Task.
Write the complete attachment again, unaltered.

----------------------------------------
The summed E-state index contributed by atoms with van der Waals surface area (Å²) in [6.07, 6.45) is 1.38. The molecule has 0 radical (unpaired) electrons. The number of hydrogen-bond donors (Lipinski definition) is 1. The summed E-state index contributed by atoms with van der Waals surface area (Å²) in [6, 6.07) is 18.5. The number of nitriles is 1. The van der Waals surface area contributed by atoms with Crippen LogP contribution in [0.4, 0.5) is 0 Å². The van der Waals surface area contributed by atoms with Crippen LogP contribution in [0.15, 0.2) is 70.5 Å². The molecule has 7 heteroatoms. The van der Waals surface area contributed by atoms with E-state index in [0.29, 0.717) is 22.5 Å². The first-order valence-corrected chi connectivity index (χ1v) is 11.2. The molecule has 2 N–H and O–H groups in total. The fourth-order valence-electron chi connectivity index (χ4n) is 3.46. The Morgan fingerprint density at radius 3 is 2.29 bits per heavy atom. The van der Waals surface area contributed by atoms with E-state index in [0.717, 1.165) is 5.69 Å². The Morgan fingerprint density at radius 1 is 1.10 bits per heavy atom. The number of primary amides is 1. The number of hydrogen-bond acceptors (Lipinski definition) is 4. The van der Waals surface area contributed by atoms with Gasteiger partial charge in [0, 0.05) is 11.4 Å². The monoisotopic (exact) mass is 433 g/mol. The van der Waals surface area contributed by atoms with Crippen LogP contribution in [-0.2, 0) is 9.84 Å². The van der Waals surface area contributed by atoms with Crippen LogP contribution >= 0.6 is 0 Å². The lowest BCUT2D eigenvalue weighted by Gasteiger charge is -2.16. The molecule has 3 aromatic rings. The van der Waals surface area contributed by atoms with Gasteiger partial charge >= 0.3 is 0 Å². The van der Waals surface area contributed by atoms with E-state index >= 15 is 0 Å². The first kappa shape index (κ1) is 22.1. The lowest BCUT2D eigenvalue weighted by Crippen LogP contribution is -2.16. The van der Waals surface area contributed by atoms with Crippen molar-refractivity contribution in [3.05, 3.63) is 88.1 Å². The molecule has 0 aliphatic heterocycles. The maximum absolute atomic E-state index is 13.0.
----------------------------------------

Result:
The summed E-state index contributed by atoms with van der Waals surface area (Å²) in [6.07, 6.45) is 1.38. The molecule has 0 radical (unpaired) electrons. The number of hydrogen-bond donors (Lipinski definition) is 1. The summed E-state index contributed by atoms with van der Waals surface area (Å²) in [6, 6.07) is 18.5. The number of nitriles is 1. The van der Waals surface area contributed by atoms with Crippen LogP contribution in [0.4, 0.5) is 0 Å². The van der Waals surface area contributed by atoms with Crippen LogP contribution in [0.15, 0.2) is 70.5 Å². The molecule has 7 heteroatoms. The van der Waals surface area contributed by atoms with E-state index in [0.29, 0.717) is 22.5 Å². The first-order valence-corrected chi connectivity index (χ1v) is 11.2. The molecule has 2 N–H and O–H groups in total. The fourth-order valence-electron chi connectivity index (χ4n) is 3.46. The Morgan fingerprint density at radius 3 is 2.29 bits per heavy atom. The van der Waals surface area contributed by atoms with E-state index in [0.717, 1.165) is 5.69 Å². The Morgan fingerprint density at radius 1 is 1.10 bits per heavy atom. The number of primary amides is 1. The number of hydrogen-bond acceptors (Lipinski definition) is 4. The van der Waals surface area contributed by atoms with Gasteiger partial charge in [0, 0.05) is 11.4 Å². The monoisotopic (exact) mass is 433 g/mol. The van der Waals surface area contributed by atoms with Crippen LogP contribution in [-0.2, 0) is 9.84 Å². The van der Waals surface area contributed by atoms with Crippen LogP contribution >= 0.6 is 0 Å². The lowest BCUT2D eigenvalue weighted by Gasteiger charge is -2.16. The molecule has 3 aromatic rings. The van der Waals surface area contributed by atoms with Gasteiger partial charge >= 0.3 is 0 Å². The van der Waals surface area contributed by atoms with E-state index >= 15 is 0 Å². The first kappa shape index (κ1) is 22.1. The lowest BCUT2D eigenvalue weighted by Crippen LogP contribution is -2.16. The van der Waals surface area contributed by atoms with Crippen molar-refractivity contribution in [3.05, 3.63) is 88.1 Å². The molecule has 0 aliphatic heterocycles. The maximum absolute atomic E-state index is 13.0.